BioTube wrote:A lot of the limits people like to talk about aren't necessary if you take away all the favors corporations get(like limited liability - turns out people are lot less conservative when it's not their asses on the line).
This is an angle which I see a lot of libertarians bring up, and I like, but I don't think anyone has taken the idea really quite far enough. We need to do more than just get rid of the glaringly obvious government-corporate collusion; even in a classically "free" market, it's all too easy for those with wealth to dominate those without it. I have in recent years become in favor of certain changes not only to the law, but to the (theoretical) foundation of the law -- contracts, which are all at their heart a signing-away of one's rights
-- which simultaneously limit what powers government can acquire over their citizens, in a very libertarian fashion, and
what kinds of powers private parties can acquire over each other, particularly in the areas of rent and interest, which are the mechanisms by which concentrations in wealth are amplified and the market becomes unequal and thus unfree.
The hard part of working such a system, or really any libertarian theory taken to its logical extreme, is that all taxes are shown to be illegitimate; yet without a referee in the market, there's nobody to stop the biggest players from cheating at the expense of everyone else. What's really needed is an alternative to taxes for funding at least a minarchist government-like organization, and that's the big problem I've been thinking about lately. The angle I'm taking is something like a non-profit organization which provides subsidies for privately-supplied government-like functions on a sliding scale basis (similar to progressive "taxation", except in reverse, giving more to the poor rather than taking more from the rich), while simultaneously investing heavily in the private companies whose services it helps subsidize (as well as in other long-term, stable ventures, like mutual funds; charitable donations of course; and "charitable" loans, ala bonds).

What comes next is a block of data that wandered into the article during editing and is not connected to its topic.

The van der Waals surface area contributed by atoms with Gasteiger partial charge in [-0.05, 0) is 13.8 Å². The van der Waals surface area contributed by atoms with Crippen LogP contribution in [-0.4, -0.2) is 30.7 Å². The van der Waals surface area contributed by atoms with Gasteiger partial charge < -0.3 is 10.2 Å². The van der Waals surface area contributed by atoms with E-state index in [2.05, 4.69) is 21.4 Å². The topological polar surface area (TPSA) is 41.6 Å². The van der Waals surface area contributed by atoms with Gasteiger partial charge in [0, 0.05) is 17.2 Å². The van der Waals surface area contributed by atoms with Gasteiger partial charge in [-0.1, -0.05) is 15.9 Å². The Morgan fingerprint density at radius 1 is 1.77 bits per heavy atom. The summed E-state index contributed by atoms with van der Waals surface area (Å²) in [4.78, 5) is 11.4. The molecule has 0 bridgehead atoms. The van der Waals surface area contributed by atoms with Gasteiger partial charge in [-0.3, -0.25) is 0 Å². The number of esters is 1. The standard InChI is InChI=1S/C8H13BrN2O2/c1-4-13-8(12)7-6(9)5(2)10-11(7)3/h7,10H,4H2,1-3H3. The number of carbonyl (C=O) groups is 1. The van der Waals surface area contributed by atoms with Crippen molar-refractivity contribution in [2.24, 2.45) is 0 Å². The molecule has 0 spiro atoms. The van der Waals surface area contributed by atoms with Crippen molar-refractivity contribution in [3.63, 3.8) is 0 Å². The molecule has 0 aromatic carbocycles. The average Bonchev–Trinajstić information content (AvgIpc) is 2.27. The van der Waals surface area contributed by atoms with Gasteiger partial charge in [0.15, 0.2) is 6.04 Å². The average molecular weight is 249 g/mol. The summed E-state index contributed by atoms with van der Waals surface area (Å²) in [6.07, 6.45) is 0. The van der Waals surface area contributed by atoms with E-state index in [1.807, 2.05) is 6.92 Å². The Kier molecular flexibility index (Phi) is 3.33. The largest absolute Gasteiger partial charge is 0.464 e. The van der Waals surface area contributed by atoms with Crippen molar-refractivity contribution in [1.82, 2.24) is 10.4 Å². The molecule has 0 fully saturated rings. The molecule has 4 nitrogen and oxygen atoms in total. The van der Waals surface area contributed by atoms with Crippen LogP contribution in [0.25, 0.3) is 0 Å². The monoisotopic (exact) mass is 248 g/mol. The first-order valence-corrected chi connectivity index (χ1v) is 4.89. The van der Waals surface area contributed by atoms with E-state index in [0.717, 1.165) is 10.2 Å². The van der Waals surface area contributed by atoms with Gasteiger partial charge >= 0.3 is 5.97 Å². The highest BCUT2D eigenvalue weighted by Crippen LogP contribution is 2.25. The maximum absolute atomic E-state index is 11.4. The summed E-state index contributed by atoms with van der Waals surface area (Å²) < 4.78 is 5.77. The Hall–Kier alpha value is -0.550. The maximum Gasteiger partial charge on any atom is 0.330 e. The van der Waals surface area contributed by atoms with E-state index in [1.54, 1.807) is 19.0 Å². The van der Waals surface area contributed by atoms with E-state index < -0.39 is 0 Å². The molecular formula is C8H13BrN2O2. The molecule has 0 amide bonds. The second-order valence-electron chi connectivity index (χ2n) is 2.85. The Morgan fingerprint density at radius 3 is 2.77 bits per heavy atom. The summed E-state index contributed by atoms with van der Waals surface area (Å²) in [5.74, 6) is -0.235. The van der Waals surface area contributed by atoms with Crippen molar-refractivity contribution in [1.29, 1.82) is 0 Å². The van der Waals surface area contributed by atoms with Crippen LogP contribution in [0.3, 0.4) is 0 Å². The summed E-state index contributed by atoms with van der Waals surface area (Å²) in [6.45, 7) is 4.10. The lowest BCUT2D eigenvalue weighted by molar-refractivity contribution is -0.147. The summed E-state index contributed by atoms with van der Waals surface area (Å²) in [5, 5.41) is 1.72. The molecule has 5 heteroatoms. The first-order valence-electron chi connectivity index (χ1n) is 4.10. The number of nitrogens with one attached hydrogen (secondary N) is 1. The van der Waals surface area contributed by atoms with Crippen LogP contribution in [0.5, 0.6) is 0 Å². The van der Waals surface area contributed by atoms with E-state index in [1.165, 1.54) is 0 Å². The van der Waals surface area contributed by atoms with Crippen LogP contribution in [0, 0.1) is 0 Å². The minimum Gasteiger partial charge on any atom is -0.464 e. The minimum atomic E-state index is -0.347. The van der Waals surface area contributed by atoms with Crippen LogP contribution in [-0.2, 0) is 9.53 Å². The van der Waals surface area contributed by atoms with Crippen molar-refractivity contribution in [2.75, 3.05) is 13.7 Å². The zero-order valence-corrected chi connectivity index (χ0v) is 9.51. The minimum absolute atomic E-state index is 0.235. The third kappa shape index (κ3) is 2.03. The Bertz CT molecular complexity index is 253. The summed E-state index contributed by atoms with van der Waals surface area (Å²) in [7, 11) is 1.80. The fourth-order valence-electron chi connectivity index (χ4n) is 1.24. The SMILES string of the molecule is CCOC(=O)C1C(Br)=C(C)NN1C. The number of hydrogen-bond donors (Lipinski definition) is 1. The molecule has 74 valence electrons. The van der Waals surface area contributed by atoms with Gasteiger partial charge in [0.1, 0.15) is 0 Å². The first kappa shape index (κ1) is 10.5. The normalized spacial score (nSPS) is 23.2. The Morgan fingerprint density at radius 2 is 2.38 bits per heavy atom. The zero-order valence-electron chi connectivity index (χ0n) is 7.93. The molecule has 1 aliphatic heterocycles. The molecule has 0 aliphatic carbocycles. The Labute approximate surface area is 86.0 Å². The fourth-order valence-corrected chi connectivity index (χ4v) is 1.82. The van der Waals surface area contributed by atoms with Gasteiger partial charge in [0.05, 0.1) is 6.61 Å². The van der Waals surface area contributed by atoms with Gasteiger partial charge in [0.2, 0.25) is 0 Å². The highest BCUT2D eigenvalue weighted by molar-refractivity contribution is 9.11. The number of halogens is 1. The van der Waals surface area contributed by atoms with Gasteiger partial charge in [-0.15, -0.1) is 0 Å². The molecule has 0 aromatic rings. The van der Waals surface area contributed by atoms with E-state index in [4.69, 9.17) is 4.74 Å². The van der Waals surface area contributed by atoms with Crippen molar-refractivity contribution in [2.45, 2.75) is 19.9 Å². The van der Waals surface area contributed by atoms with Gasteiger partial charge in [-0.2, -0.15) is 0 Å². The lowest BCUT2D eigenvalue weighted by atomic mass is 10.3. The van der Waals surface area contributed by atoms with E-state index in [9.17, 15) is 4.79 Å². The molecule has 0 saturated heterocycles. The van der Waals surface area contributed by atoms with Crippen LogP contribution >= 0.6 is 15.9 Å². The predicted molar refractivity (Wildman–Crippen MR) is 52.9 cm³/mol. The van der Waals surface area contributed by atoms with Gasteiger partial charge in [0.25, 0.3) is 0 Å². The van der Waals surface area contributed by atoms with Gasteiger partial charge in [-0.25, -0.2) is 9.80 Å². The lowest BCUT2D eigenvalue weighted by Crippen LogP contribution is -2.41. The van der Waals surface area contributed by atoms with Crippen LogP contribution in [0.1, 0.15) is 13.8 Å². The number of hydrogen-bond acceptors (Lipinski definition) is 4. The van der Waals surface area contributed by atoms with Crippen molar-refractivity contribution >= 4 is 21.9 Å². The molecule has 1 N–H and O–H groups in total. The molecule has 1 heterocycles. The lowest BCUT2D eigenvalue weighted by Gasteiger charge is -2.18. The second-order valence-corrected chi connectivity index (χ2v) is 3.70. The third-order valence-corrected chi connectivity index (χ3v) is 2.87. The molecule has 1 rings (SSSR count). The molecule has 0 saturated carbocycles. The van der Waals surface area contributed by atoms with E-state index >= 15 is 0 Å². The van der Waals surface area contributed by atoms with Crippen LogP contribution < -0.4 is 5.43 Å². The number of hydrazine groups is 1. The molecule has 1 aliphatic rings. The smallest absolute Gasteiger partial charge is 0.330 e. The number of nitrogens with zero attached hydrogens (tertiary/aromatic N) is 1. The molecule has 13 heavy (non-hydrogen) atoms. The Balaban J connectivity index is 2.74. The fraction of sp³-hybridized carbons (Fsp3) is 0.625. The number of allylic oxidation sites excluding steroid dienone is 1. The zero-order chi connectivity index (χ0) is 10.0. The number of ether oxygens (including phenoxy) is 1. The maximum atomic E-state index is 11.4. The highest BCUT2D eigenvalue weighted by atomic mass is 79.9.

It would take a lot capital to get such a venture up and running and self-sufficient; but then, it also takes quite a lot to build a classical state from scratch out of anarchy. Much more sensible would be to take the existing state apparatus and gradually transition it to something like this: spinning off service departments into private companies and offering subsidies on their services in compensation to the people whose taxes were paying for those services, while turning the corporate welfare budget into a corporate investment budget and gradually building up a profitable portfolio of government investments in private enterprises, which can gradually substitute for tax income. In the end, the government has broad investments throughout the economy and an internal revenue stream from those investments proportional to general economic activity, almost like it was taxing income... and it's using the profits from those investments to subsidize essential services for the poor, progressively. And yet nobody was ever forced to pay a dime by law. Some people would call such broad government investment in (i.e. partial ownership of) private enterprise "socialist"... and yet, by doing so, we may eliminate taxes.
So tell me quick, which side of what spectrum am I on?